Several other phrynosomatid lizards exhibit this same general trend (e.g., Parker and Pianka,
1975; Mathies and Andrews 1995), as does an Australian skink (Forsman and Shine, 1995).
From Colorado to Mexico, adult body sizes in Texas horned lizards of both sexes
decreased from south to north in a latitudinal cline (Montgomery et al., 2003). We found a
similar pattern of decreasing adult body size with increasing latitude. A latitudinal trend in body
size is often attributed to differences in climate decreasing activity (Angilletta et al., 2004),
environmental differences in food availability (Ashmole, 1963), or even day length (Rose and
Lyon, 2013). Our results suggest that to maintain the highly conserved two-year constraint to
reach sexual maturity, adult body sizes exhibit marked latitudinal differences dependent upon
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environmental variables. Indeed, we found that the most northern population and those in the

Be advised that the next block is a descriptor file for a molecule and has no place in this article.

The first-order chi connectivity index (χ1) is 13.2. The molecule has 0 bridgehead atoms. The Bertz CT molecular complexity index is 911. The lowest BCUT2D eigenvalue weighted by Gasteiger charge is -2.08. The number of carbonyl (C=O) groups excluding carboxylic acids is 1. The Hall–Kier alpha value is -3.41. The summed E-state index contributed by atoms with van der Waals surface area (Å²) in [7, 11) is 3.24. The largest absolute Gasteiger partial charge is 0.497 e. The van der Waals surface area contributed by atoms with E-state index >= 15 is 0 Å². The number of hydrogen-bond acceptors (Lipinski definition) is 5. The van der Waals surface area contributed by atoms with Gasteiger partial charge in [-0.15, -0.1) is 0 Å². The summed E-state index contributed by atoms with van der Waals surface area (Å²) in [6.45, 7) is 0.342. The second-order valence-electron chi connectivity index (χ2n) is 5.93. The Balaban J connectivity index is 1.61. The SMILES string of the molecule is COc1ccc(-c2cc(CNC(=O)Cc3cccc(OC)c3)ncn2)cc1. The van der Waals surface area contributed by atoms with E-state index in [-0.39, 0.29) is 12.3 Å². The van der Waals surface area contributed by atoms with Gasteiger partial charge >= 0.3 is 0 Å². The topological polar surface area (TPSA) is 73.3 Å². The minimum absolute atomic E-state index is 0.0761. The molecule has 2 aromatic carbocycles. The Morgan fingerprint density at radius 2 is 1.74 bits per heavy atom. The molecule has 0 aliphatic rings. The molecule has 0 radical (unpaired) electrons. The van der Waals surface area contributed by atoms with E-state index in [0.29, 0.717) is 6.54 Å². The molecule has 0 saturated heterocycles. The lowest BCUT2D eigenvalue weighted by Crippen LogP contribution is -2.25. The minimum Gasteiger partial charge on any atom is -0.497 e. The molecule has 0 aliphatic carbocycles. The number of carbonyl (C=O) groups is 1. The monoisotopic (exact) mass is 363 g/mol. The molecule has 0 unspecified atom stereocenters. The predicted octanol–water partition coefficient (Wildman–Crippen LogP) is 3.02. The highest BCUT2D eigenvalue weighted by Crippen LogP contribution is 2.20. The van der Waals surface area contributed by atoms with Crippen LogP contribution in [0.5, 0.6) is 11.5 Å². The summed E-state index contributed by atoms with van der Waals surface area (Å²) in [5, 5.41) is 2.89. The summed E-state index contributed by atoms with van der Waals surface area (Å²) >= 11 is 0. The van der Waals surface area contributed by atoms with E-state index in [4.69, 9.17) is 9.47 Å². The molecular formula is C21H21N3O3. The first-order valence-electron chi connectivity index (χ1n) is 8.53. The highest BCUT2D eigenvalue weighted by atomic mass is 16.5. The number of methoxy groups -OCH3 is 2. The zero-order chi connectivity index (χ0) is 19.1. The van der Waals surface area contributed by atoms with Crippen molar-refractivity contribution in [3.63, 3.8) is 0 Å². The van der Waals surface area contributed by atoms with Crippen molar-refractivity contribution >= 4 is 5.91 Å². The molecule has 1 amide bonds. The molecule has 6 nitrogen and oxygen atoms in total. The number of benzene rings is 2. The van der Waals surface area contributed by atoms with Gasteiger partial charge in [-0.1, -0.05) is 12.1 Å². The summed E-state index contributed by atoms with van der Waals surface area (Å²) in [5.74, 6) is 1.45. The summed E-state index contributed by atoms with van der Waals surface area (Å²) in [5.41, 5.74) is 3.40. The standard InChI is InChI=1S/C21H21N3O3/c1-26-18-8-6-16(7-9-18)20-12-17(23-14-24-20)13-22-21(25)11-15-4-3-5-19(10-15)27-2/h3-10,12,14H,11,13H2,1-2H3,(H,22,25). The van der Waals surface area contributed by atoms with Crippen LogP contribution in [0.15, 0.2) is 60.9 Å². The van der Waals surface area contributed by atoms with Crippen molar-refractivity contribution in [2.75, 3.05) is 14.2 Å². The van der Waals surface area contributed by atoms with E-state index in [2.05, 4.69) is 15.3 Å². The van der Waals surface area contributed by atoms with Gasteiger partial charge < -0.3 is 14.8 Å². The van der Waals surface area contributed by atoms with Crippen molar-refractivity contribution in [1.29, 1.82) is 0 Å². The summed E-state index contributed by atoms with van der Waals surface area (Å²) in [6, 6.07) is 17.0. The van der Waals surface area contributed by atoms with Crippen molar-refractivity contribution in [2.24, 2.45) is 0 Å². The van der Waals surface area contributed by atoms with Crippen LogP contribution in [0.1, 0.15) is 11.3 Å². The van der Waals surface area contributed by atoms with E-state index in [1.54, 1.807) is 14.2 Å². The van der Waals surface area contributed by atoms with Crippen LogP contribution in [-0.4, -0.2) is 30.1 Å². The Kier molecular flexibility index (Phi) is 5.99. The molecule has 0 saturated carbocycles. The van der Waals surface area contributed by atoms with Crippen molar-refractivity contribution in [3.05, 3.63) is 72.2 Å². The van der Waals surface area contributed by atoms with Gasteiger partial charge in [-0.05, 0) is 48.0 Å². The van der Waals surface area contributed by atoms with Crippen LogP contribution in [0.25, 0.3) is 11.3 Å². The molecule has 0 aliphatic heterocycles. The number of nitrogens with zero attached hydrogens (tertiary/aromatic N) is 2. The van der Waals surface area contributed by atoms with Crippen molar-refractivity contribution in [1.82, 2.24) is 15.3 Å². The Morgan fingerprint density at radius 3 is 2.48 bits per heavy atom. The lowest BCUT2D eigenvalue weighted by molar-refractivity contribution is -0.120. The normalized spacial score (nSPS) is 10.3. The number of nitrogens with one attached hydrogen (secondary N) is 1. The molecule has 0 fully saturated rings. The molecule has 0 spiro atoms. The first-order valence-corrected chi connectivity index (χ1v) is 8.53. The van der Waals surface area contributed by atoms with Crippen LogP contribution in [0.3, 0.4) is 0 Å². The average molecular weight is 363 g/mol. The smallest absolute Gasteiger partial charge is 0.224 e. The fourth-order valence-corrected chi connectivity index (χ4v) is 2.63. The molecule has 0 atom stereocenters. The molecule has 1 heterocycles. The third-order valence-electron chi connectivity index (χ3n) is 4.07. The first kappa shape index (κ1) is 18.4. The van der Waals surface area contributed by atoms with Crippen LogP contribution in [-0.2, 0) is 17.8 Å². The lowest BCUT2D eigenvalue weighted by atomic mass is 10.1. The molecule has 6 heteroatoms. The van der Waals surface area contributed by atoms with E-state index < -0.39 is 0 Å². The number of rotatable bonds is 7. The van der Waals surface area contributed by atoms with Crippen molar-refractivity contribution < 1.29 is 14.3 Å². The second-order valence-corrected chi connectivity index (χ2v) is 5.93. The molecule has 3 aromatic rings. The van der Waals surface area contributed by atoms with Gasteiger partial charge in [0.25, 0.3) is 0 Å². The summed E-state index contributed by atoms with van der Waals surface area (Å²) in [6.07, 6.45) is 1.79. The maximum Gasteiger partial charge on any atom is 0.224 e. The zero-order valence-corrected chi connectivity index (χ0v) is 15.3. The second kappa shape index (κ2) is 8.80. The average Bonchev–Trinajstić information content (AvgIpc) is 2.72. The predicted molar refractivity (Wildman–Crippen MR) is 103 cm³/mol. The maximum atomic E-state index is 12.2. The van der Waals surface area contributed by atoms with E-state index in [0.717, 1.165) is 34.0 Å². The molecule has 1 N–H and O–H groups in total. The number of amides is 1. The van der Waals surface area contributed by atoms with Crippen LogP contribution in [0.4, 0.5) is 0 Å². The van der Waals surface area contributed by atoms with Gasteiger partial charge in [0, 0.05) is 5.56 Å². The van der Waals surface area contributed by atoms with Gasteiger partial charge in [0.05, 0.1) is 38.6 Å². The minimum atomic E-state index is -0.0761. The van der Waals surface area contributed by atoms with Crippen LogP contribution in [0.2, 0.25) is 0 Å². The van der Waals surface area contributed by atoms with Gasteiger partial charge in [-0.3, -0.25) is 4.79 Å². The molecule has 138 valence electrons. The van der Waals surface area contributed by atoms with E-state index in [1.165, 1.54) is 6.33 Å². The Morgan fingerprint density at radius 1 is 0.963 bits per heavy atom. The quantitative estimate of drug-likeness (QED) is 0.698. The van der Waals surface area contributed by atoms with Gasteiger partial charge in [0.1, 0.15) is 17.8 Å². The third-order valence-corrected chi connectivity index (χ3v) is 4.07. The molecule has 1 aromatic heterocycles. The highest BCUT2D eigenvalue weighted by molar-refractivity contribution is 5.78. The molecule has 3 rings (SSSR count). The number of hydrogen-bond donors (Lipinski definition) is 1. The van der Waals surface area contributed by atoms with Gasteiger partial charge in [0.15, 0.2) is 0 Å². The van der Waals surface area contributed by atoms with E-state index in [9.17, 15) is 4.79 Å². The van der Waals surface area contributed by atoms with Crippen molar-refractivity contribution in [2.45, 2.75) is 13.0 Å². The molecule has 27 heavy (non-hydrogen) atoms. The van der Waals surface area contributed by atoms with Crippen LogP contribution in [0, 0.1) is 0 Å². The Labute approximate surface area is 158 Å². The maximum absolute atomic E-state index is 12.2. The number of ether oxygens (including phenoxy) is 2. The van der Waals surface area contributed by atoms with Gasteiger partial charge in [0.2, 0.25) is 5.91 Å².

middle of its range exhibit the same pattern of delayed maturity, but maturity was reached at a
smaller size to compensate for reduced activity and likely reduced growth at high latitudes.
A significant departure in the life history of the Texas horned lizard was found in the
clutch characteristics in our samples. Across its geographic range, the Texas horned lizard
produces large clutches (Givler, 1922; Ballinger, 1974; Howard, 1974; Pianka and Parker, 1975;
Vitt, 1977; Endriss et al., 2007), and our data corroborate that finding. A significant difference,
however, exists among our sites, such that females from the northernmost site produced the
smallest clutches. This finding also held true when female body size was held constant among
our sites. Thus, selection seems to work against fecundity in Texas horned lizards at the northern
edge of their range, placing them at a unique disadvantage of diminishing returns in energy
investment to reproductive output. Ballinger (1974) found no evidence of geographic variation in
clutch size, either latitudinally in Texas or longitudinally along the US–Mexico borderlands. The